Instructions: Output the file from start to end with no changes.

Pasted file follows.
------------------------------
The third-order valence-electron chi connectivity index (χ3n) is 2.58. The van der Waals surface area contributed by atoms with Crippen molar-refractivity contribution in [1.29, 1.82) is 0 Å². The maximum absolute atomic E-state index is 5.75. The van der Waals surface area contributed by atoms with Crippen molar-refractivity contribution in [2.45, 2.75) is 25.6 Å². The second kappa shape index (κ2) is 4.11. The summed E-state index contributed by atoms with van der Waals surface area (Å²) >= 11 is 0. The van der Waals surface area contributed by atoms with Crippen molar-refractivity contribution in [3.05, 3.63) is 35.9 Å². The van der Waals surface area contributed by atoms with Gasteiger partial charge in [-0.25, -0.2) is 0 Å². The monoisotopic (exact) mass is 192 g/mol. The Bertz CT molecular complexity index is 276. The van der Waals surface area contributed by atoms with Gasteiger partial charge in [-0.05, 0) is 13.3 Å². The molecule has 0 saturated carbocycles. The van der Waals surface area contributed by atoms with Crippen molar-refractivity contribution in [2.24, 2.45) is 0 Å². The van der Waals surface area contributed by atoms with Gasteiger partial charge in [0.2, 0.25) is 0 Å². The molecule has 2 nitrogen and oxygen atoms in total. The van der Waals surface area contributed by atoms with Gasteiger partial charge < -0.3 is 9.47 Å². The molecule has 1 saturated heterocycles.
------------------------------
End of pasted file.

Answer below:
The third-order valence-electron chi connectivity index (χ3n) is 2.58. The van der Waals surface area contributed by atoms with Crippen molar-refractivity contribution in [1.29, 1.82) is 0 Å². The maximum absolute atomic E-state index is 5.75. The van der Waals surface area contributed by atoms with Crippen molar-refractivity contribution in [2.45, 2.75) is 25.6 Å². The second kappa shape index (κ2) is 4.11. The summed E-state index contributed by atoms with van der Waals surface area (Å²) >= 11 is 0. The van der Waals surface area contributed by atoms with Crippen molar-refractivity contribution in [3.05, 3.63) is 35.9 Å². The van der Waals surface area contributed by atoms with Gasteiger partial charge in [-0.25, -0.2) is 0 Å². The monoisotopic (exact) mass is 192 g/mol. The Bertz CT molecular complexity index is 276. The van der Waals surface area contributed by atoms with Gasteiger partial charge in [-0.05, 0) is 13.3 Å². The molecule has 0 saturated carbocycles. The van der Waals surface area contributed by atoms with Crippen molar-refractivity contribution in [2.24, 2.45) is 0 Å². The van der Waals surface area contributed by atoms with Gasteiger partial charge in [0.2, 0.25) is 0 Å². The molecule has 2 nitrogen and oxygen atoms in total. The van der Waals surface area contributed by atoms with Gasteiger partial charge < -0.3 is 9.47 Å². The molecule has 1 saturated heterocycles.